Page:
Top 5 tips for Moodle mobile design

Learning on a mobile device is learner-friendly due to the flexibility and convenience of accessing content from anywhere at any time. Our Moodle website is responsive (designed to work across all devices without the need for a separate mobile app). This post looks at some strategies you can use when designing the content in your Moodle modules to help make them more mobile friendly.

Google Analytics reports for our Moodle from 2016-17 show that 24% of all visits were from a mobile phone or a tablet. The majority of these visits were from Apple and Android devices (Apple iPhone family: 57.5%, Apple iPad family: 16.5%, Samsung Galaxy family: 15.1%) with the remaining 10.9% made up of more than 1000 device types. As mobile devices become every more ubiquitous it is likely that this percentage will increase each year.

  1. Mobile-friendly activities versus desktop friendly activities

    Mobile devices are best suited to simple activities such as writing brief emails or forum posts, checking for module updates and calendar events. However, more extended writing and interaction with Moodle activities such as quizzes and wikis are more suited to desktop and laptop devices (which perhaps partly explains why 75% of our Moodle site visits are from these devices).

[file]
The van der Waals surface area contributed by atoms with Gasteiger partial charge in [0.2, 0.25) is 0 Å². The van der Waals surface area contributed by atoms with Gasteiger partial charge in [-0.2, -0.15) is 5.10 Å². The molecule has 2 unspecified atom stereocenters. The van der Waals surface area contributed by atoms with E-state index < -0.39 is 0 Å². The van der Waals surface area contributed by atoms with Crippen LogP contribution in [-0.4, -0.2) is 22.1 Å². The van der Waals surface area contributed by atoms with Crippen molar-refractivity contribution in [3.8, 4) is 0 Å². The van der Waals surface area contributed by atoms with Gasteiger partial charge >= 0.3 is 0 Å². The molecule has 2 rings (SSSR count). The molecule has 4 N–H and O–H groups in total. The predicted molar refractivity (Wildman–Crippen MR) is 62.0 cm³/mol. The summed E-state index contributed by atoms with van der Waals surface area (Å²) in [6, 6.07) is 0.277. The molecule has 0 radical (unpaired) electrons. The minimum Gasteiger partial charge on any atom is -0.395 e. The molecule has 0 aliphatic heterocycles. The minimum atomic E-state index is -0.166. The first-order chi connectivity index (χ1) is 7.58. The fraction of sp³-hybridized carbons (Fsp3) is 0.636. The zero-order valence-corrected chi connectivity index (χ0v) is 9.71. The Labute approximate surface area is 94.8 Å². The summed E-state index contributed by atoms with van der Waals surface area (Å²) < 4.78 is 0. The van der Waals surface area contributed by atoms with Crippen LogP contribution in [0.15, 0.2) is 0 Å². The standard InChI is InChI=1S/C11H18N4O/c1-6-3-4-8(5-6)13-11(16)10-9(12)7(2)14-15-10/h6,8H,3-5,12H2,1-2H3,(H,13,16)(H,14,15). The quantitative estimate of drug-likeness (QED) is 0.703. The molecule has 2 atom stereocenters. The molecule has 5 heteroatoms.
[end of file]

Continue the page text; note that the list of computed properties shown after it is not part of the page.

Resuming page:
2. Readability

    Think about how to minimise the amount of text you are expecting students to scroll through on a mobile device, break content into small chunks.

  3. Use the pdf format for presentations and documents

    Not all students will be able to open PowerPoint files or Word documents on their mobile device. The pdf format works across Apple, Android and Windows mobile devices. You can easily convert your PowerPoint or Word files from the most recent versions of Microsoft Office. For longer form content pdfs are also a good choice.

  4. Images

    When downloading images from the web as well as checking copyright you should ensure that the image size is not too large as larger images take longer to download. It is also best practice to avoid text in images as it is likely to have legibility issues and therefore not be accessible to your learners.

  5. Provide YouTube videos for offline viewing

    If you include YouTube videos, provide them also for download and offline viewing in a folder. To enable media files, such as video, to be downloaded the file must be uploaded to the course, rather than being linked to (from YouTube, Vimeo etc) and must be small – less than 2MB for 3G users or less than 20MB for WiFi users.

Lewis Carr’s Designing Courses for Mobile

This infographic (which is downloadable from Lewis’ website as a pdf) provides a good overview of what to consider when designing for mobile:

Effective Moodle module design

Finally, don’t forget the general principles around designing an effective Moodle module which apply to all devices.



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